Someone touches his arm. “You alright, Tashi?” The Canadian. Yellow. The one who yelled into the crevasse. Tashi waves him off too.
         “Fine,” he says. “Space, please.”
         “Are you dehydrated?” asks yellow, not moving.
         “Space.”
         “Are you sure you’re—”
         Tashi rolls onto his side just in time to vomit all over the Canadian’s lap. He still doesn’t move. Lucky Tashi hasn’t eaten anything in a day or two. Still shaky, he sits up, takes inventory, and says apologetically, “I hope that suit is waterproof.”
         The Canadian sighs. “Me too.” He pats Tashi between the shoulders. “That’s okay. You told me to move.”
         “Yeah.” Tashi wipes some of the sweat from his forehead. “I did.”
         “Are you sick?”
         “Nope. Just afraid of ice fields,” he says. “We still need samples from the terminus.”
         “We took those during lunch,” says the Brit in orange and light blue. “We’re not totally unproductive.”
         “Good. We can start working our way down.” Tashi grabs at his backpack. The Canadian pulls it out of reach.
         “Easy. Maybe you should lie down for a while.” When they’re sitting close, yellow looking at Tashi like he’s a child, light blue barely trying to seem interested, red’s attention somewhere far beyond the clouds, they’re Dr. Cleary, Dr. Creed, and Dr. Favreau. And nothing is different up here than it is at camp. Except usually Tashi is looking at Dr. Cleary like he’s the child. “What else are you feeling?”
         “I’m not sick.”
         Dr. Cleary motions to his soaked thighs. “Really?”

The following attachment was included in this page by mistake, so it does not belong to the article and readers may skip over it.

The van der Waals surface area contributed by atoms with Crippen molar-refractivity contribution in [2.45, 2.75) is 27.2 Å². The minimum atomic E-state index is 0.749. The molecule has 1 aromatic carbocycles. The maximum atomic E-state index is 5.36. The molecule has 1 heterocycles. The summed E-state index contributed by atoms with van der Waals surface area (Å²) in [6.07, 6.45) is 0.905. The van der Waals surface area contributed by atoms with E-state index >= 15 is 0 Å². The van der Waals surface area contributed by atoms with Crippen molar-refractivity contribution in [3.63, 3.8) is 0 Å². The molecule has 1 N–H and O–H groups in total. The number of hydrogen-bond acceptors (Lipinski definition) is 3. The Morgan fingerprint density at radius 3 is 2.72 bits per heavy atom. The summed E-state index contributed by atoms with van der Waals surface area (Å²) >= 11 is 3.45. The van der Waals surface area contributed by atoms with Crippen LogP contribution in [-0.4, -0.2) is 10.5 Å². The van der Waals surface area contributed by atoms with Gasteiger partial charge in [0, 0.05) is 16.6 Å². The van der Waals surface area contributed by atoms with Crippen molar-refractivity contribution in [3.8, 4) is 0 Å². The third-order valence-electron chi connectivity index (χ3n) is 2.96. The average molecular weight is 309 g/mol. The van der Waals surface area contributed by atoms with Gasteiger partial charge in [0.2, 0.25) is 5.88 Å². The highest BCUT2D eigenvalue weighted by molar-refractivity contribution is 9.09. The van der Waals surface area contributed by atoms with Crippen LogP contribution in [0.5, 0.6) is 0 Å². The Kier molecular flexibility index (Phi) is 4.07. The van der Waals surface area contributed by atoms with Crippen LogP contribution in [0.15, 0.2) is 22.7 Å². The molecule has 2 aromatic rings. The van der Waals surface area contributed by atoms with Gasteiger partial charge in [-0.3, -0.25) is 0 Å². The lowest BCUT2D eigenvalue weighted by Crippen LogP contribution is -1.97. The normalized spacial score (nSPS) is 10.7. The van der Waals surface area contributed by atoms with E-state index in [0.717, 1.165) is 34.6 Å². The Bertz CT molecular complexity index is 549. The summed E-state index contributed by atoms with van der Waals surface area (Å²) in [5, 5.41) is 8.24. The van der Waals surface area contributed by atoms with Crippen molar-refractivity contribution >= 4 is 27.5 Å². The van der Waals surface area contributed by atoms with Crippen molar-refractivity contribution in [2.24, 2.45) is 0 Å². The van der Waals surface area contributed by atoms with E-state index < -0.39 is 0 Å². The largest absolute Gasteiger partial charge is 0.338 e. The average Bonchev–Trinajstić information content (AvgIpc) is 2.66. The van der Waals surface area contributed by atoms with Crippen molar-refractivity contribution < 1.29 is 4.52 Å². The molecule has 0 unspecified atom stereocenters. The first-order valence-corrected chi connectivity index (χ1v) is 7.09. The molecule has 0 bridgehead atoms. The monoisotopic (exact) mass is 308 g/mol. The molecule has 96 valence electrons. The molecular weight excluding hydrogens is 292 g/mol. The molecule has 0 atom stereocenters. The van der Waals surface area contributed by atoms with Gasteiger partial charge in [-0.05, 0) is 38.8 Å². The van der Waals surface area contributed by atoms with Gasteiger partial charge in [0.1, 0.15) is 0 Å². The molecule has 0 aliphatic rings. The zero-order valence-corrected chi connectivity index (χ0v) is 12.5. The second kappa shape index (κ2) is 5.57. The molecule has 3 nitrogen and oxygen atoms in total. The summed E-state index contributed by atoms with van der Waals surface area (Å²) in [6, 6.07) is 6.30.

“I—” Tashi puts his hands up. “I’m not sick. You’ll just have to trust me.”
         “Dr. Favreau got sick too. There must be something going around.”
         “Nothing is going around. We’re at 23,000 feet. You’ll throw up and have headaches for a couple days—no way around it.”
         “But you shouldn’t have symptoms.”
         “I don’t want to talk about this with you.” Tashi gets to his feet and yanks his bag away from Dr. Cleary. “I’m fine. Take my word for it.” Uneven without the horizon to blame, he sets off across the ice field, backpack hanging off one shoulder.
         They work separately and silently until the sun goes down. Tashi gathers the expedition members, whom he told to stay put until he came to get them, in darkness. When they’re all together again, Tashi takes them down the mountain. Outside the cirque, wind that smells like ice tears into their down suits, their gloves, their lungs. But sometimes the strings of stars above, many of them invisible in Kathmandu, almost make mountaineering worth the trouble. Almost.